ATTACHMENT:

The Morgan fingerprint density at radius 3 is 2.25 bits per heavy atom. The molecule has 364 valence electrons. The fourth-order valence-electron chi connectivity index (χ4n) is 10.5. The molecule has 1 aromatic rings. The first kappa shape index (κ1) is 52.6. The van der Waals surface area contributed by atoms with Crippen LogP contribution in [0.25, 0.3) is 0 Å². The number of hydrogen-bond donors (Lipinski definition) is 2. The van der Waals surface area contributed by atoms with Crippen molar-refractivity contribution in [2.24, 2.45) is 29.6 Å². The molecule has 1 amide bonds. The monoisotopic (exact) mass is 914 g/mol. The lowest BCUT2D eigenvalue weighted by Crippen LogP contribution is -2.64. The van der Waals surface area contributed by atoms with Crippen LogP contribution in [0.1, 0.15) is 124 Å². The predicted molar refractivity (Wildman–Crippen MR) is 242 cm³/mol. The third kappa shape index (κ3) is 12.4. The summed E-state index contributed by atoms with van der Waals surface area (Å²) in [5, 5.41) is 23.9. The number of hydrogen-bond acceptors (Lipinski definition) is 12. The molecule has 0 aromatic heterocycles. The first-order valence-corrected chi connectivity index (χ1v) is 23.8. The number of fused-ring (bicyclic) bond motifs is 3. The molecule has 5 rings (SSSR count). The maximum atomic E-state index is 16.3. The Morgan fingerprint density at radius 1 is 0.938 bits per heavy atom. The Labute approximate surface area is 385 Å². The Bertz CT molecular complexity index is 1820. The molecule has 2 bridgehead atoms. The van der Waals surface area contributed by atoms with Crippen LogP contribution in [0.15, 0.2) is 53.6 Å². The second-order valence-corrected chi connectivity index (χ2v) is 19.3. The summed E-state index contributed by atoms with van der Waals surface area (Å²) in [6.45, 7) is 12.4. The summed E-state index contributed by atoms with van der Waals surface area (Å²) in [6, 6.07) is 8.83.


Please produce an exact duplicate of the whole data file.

The Morgan fingerprint density at radius 3 is 2.25 bits per heavy atom. The molecule has 364 valence electrons. The fourth-order valence-electron chi connectivity index (χ4n) is 10.5. The molecule has 1 aromatic rings. The first kappa shape index (κ1) is 52.6. The van der Waals surface area contributed by atoms with Crippen LogP contribution in [0.25, 0.3) is 0 Å². The number of hydrogen-bond donors (Lipinski definition) is 2. The van der Waals surface area contributed by atoms with Crippen molar-refractivity contribution in [2.24, 2.45) is 29.6 Å². The molecule has 1 amide bonds. The monoisotopic (exact) mass is 914 g/mol. The lowest BCUT2D eigenvalue weighted by Crippen LogP contribution is -2.64. The van der Waals surface area contributed by atoms with Crippen LogP contribution in [0.1, 0.15) is 124 Å². The predicted molar refractivity (Wildman–Crippen MR) is 242 cm³/mol. The third kappa shape index (κ3) is 12.4. The summed E-state index contributed by atoms with van der Waals surface area (Å²) in [5, 5.41) is 23.9. The number of hydrogen-bond acceptors (Lipinski definition) is 12. The molecule has 0 aromatic heterocycles. The first-order valence-corrected chi connectivity index (χ1v) is 23.8. The number of fused-ring (bicyclic) bond motifs is 3. The molecule has 5 rings (SSSR count). The maximum atomic E-state index is 16.3. The Morgan fingerprint density at radius 1 is 0.938 bits per heavy atom. The Labute approximate surface area is 385 Å². The Bertz CT molecular complexity index is 1820. The molecule has 2 bridgehead atoms. The van der Waals surface area contributed by atoms with Crippen LogP contribution in [0.15, 0.2) is 53.6 Å². The second-order valence-corrected chi connectivity index (χ2v) is 19.3. The summed E-state index contributed by atoms with van der Waals surface area (Å²) in [6.45, 7) is 12.4. The summed E-state index contributed by atoms with van der Waals surface area (Å²) in [6, 6.07) is 8.83.